Here’s the deal: At Nieman Lab, I’m very lucky to be able to talk with a lot of smart people engaged in building the future of news. Journalists, technologists, business-side folks, entrepreneurs, academics: They each have different angles on where we’re headed and how they’re trying to get us there. I’ve always wanted a forum to have longer conversations with these people — to nerd out with them, really — and share them with our audience.

So that’s what Press Publish will be: a weekly conversation with the people making the future of news.

We’ll be putting out a new episode every week, and they’ll usually average 45 minutes to an hour. (Great for commutes!) My hope is that, if you listen regularly, you’ll get a good sweep of the many ways news is changing — and also that you’ll get to hear from a lot of interesting people.

A quick note: Most episodes of Press Publish will be at least a little bit nerdy. This one gets a little nerdy about code; future episodes might be nerdy about advertising formats or workflows or analytics or academia. I’ll do my best to make sure it all remains accessible, but, hey — nerding out is what we aim to do here. I think part of our mission is to be a center point for different kinds of nerds to learn from each other, and I hope Press Publish will be part of that. Also, with each episode I’ll pull out links to all the things we talk about and include them in the Show Notes section below.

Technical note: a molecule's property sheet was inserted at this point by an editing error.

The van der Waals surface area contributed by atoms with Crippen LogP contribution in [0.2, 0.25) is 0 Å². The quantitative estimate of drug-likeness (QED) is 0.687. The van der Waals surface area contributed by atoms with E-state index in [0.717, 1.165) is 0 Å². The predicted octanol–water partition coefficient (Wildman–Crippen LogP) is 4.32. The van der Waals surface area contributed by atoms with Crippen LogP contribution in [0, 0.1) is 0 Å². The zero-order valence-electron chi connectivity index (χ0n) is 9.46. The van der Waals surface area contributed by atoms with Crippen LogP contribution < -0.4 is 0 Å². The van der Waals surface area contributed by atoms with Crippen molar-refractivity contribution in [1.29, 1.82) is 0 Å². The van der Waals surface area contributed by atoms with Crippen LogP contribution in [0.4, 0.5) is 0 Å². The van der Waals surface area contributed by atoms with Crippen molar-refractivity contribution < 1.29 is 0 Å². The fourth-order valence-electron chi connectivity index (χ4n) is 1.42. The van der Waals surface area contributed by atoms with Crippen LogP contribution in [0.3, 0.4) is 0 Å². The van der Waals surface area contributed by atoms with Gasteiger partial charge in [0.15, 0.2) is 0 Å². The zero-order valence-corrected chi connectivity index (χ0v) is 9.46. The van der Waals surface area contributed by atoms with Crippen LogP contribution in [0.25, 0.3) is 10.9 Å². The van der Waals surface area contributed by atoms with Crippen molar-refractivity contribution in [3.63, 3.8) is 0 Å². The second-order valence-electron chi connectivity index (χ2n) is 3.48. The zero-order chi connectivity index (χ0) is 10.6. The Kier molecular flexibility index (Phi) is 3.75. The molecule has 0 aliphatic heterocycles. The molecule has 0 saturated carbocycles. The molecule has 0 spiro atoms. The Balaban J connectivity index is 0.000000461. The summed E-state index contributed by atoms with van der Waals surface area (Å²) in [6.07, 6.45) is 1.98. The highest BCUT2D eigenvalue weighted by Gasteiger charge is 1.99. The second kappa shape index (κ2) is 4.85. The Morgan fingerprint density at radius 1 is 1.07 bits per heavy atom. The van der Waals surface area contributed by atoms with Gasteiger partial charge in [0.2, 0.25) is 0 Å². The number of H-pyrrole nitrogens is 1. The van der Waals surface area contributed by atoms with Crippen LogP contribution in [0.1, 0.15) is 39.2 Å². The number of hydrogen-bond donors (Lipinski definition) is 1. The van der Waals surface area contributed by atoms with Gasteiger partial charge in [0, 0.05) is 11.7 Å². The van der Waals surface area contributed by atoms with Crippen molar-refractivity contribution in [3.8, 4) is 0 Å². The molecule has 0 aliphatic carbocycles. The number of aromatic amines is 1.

Episode 1: Dan Sinker and Erin Kissane

Dan Sinker and Erin Kissane are two of the key people behind Source, the new(ish) site from Knight-Mozilla OpenNews. Here’s how they describe it:

Source is a Knight-Mozilla OpenNews project designed to amplify the impact of journalism code and the community of developers, designers, journalists, and editors who make it.

They do that by assembling a big, living repository of journalistic code, interviewing developers about how they did certain things, highlighting community events, and more. It’s pretty great for those of us are interested in the code side of journalism — and it’s definitely worth watching if you want to keep up with that rapidly developing space.